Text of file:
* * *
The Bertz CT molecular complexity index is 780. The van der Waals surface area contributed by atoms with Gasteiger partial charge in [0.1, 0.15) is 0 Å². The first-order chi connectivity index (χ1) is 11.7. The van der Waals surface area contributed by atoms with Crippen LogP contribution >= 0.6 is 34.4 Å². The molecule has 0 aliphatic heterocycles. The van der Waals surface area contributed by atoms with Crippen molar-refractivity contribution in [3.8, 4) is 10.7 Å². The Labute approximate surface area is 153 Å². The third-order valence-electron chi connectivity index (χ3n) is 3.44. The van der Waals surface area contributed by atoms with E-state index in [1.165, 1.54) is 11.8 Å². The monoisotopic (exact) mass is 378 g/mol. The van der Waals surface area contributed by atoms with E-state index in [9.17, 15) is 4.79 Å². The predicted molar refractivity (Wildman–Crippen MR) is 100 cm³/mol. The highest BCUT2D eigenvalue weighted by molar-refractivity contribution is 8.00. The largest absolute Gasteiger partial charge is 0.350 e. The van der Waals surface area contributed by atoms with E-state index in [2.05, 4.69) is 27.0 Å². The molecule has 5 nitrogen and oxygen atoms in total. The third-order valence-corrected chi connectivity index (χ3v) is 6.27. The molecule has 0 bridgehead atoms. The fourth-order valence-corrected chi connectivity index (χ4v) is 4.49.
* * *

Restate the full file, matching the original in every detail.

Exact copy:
The Bertz CT molecular complexity index is 780. The van der Waals surface area contributed by atoms with Gasteiger partial charge in [0.1, 0.15) is 0 Å². The first-order chi connectivity index (χ1) is 11.7. The van der Waals surface area contributed by atoms with Crippen LogP contribution >= 0.6 is 34.4 Å². The molecule has 0 aliphatic heterocycles. The van der Waals surface area contributed by atoms with Crippen molar-refractivity contribution in [3.8, 4) is 10.7 Å². The Labute approximate surface area is 153 Å². The third-order valence-electron chi connectivity index (χ3n) is 3.44. The van der Waals surface area contributed by atoms with E-state index in [1.165, 1.54) is 11.8 Å². The monoisotopic (exact) mass is 378 g/mol. The van der Waals surface area contributed by atoms with E-state index in [9.17, 15) is 4.79 Å². The predicted molar refractivity (Wildman–Crippen MR) is 100 cm³/mol. The highest BCUT2D eigenvalue weighted by molar-refractivity contribution is 8.00. The largest absolute Gasteiger partial charge is 0.350 e. The van der Waals surface area contributed by atoms with E-state index in [2.05, 4.69) is 27.0 Å². The molecule has 5 nitrogen and oxygen atoms in total. The third-order valence-corrected chi connectivity index (χ3v) is 6.27. The molecule has 0 bridgehead atoms. The fourth-order valence-corrected chi connectivity index (χ4v) is 4.49.